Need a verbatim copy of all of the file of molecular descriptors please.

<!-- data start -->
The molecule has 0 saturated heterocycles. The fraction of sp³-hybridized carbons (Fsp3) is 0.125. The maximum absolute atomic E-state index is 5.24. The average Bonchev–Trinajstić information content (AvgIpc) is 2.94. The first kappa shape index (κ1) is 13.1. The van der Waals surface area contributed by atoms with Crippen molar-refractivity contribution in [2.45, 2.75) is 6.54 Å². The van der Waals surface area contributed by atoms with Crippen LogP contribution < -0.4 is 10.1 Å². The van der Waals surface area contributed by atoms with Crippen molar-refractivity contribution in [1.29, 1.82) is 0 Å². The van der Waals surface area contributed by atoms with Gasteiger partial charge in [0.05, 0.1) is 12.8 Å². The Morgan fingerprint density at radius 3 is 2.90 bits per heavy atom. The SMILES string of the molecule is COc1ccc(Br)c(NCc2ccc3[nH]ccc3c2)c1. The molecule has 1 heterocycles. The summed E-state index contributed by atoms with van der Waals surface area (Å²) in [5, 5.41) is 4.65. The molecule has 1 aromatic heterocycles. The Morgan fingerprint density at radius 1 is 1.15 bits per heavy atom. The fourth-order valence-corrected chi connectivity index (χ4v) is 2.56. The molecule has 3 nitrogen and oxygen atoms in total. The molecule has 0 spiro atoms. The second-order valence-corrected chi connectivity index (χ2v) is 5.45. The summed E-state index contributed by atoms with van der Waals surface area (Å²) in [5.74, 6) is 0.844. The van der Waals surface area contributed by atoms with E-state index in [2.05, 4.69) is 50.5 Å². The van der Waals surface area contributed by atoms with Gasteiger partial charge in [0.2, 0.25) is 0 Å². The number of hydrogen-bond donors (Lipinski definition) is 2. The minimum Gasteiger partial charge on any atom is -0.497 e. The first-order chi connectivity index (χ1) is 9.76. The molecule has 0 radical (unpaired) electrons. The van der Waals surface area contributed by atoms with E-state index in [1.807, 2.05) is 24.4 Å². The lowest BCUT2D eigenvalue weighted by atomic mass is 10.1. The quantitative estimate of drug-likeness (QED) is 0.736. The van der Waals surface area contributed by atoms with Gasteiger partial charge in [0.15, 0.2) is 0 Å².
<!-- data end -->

The molecule has 0 saturated heterocycles. The fraction of sp³-hybridized carbons (Fsp3) is 0.125. The maximum absolute atomic E-state index is 5.24. The average Bonchev–Trinajstić information content (AvgIpc) is 2.94. The first kappa shape index (κ1) is 13.1. The van der Waals surface area contributed by atoms with Crippen molar-refractivity contribution in [2.45, 2.75) is 6.54 Å². The van der Waals surface area contributed by atoms with Crippen LogP contribution < -0.4 is 10.1 Å². The van der Waals surface area contributed by atoms with Crippen molar-refractivity contribution in [1.29, 1.82) is 0 Å². The van der Waals surface area contributed by atoms with Gasteiger partial charge in [0.05, 0.1) is 12.8 Å². The Morgan fingerprint density at radius 3 is 2.90 bits per heavy atom. The SMILES string of the molecule is COc1ccc(Br)c(NCc2ccc3[nH]ccc3c2)c1. The molecule has 1 heterocycles. The summed E-state index contributed by atoms with van der Waals surface area (Å²) in [5, 5.41) is 4.65. The molecule has 1 aromatic heterocycles. The Morgan fingerprint density at radius 1 is 1.15 bits per heavy atom. The fourth-order valence-corrected chi connectivity index (χ4v) is 2.56. The molecule has 3 nitrogen and oxygen atoms in total. The molecule has 0 spiro atoms. The second-order valence-corrected chi connectivity index (χ2v) is 5.45. The summed E-state index contributed by atoms with van der Waals surface area (Å²) in [5.74, 6) is 0.844. The van der Waals surface area contributed by atoms with E-state index in [2.05, 4.69) is 50.5 Å². The van der Waals surface area contributed by atoms with Gasteiger partial charge in [0.2, 0.25) is 0 Å². The number of hydrogen-bond donors (Lipinski definition) is 2. The minimum Gasteiger partial charge on any atom is -0.497 e. The first-order chi connectivity index (χ1) is 9.76. The molecule has 0 radical (unpaired) electrons. The van der Waals surface area contributed by atoms with E-state index in [1.807, 2.05) is 24.4 Å². The lowest BCUT2D eigenvalue weighted by atomic mass is 10.1. The quantitative estimate of drug-likeness (QED) is 0.736. The van der Waals surface area contributed by atoms with Gasteiger partial charge in [0.15, 0.2) is 0 Å².